1861: Francis M. Flory to Parents

Screen Shot 2019-11-06 at 8.50.43 AM
Frank Flory’s 1861 Letter was written on stationery featuring an engraving of the City of Davenport, Iowa

This letter was written by Private Francis (“Franklin”) M. Flory (1845-1864) ¹ of Co. G, 11th Iowa Infantry. This regiment was organized at Davenport between 28 September and 18 October 1861, though members began to assemble at Camp McClellan as early as 20 August 1861. On 16 November, the regiment embarked at Davenport on the good steamer Jennie Whipple, and proceeded to St. Louis, arriving there on the 19th, and going into quarters at the camp of instruction in Benton Barracks. They remained there until December 8th, receiving instruction in drill and camp duties, in which it became fairly proficient before taking the field for active service against the enemy.

According to military records, Pvt. Francis M. Flory was 18 years old (see footnote 1) when he mustered on 15 October 1861 to serve three years in the 11th Iowa. Muster rolls indicate he was present for duty at the Battle of Shiloh, the Siege of Corinth, the Battle of Corinth, the Battle of Port Gibson, Raymond, Jackson, Champion’s Hill, Big Black River Crossing, and the assault on Ft. Beauregard, Vicksburg. After reenlisting, he participated in the Atlanta Campaign where he was killed on 22 July 1864 near Atlanta. He is now buried in the National Cemetery at Marietta, Ga. Plot E-5784.

Pvt. Flory was the son of miller George W. Flory (1813-Aft1880) and Phebe Shandel (1822-Aft1880) of Mount Pleasant, Henry county, Iowa. In 1850, the Flory family resided in Jefferson, Richland county, Ohio.

Screen Shot 2019-11-06 at 8.06.58 AM
The sternwheeler Kate Cassel transported members of the 11th Iowa to Davenport in October 1861


[October 1861]
Davenport, Iowa

Dear Parents,

I take up my pen to let you know that I have arrived safe in Camp McLeland [McClellan]. We have good times here. Our camping ground is in sight of the river. We have good board tents and good bunks. ² We have plenty to eat—good bread, beef, beans, rice, potatoes, pork, sugar, coffee, [and] molasses. I am well pleased with the country.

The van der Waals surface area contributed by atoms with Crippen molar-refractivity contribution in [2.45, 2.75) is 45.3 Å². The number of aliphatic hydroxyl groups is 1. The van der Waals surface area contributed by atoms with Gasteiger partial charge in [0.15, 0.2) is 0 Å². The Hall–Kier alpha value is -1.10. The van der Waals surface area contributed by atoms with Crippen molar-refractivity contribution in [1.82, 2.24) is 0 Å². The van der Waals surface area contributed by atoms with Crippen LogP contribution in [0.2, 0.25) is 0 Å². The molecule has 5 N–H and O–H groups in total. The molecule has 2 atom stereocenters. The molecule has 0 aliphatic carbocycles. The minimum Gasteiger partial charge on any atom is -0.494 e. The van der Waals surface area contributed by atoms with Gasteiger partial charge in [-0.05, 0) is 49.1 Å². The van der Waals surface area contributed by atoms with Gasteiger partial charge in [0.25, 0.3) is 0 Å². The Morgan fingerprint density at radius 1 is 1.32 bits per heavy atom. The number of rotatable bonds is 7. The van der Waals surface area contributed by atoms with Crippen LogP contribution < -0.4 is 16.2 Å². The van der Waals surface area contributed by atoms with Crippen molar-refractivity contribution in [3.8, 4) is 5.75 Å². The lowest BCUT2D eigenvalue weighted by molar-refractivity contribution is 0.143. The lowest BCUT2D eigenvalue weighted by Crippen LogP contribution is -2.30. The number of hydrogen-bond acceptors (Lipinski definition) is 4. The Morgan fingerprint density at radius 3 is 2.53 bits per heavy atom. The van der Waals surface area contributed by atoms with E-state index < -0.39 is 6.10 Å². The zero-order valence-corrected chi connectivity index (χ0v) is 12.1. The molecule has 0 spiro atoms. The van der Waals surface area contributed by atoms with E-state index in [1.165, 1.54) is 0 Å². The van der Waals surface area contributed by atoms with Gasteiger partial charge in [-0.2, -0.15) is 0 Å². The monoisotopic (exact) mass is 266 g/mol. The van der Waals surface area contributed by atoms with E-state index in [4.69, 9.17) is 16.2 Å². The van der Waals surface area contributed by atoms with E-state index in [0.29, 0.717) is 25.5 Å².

I hope that you will not fret about me as I am doing well. We reached Burlington about sunset and went aboard the Kate Cassel ³ and got a good supper and started for Davenport. The night was beautiful. We could see everything plain and did not sleep a wink the whole night. We had a race with another boat. The other boat had four miles the start and we come up with her in about an hour and then come the tug of war. For about four hours we had it nip and tuck but finally we got the best of her. We landed in Davenport about 9 o’clock in the morning and marched up to Camp McLeland [McClellan]. We live like kings.

I hope you will write soon and tell me all about everything. How is aunt and cousin? How is Leam? Direct your letters to Davenport, Iowa. But the Captain [Samuel McFarland] is calling the company together.

Yours truly, — F. M. Flory

¹ The 1860 US Census enumerates Frank Flory in his parents home on 18 June 1860 and gives his age as 15. It seems likely that Frank was only 16 when he enlisted though he gave his age to to the recruiting officer as 18.

² Pvt. Flory calls them “board tents” but the accommodations were actually wooden barracks. By mid August 1861, “13 barracks 22×52 capable of holding 1,352 men, also sufficient stalls for 130 horses; a commissariat 20×40 feet, a granary 16×30 feet, a guard house 16×16 feet, an officers’ quarters 20×20 feet” had been erected by a work crew of 26 men. Camp McClellan was the rendezvous of the Eighth, Eleventh, Thirteenth, Fourteenth and Sixteenth regiments of infantry, and also of recruits for the older regiments. The number of troops at the camp was diminished by April 1862 and the Relief Association of Davenport began to refit the camp for an army hospital.

³ Sternwheeler Kate Cassel, built 1854 and dismantled 1863. She was used to transport U. S. troops and supplies during the Civil War.


One thought on “1861: Francis M. Flory to Parents”

Leave a Reply

Fill in your details below or click an icon to log in:

WordPress.com Logo

You are commenting using your WordPress.com account. Log Out /  Change )

Facebook photo

You are commenting using your Facebook account. Log Out /  Change )

Connecting to %s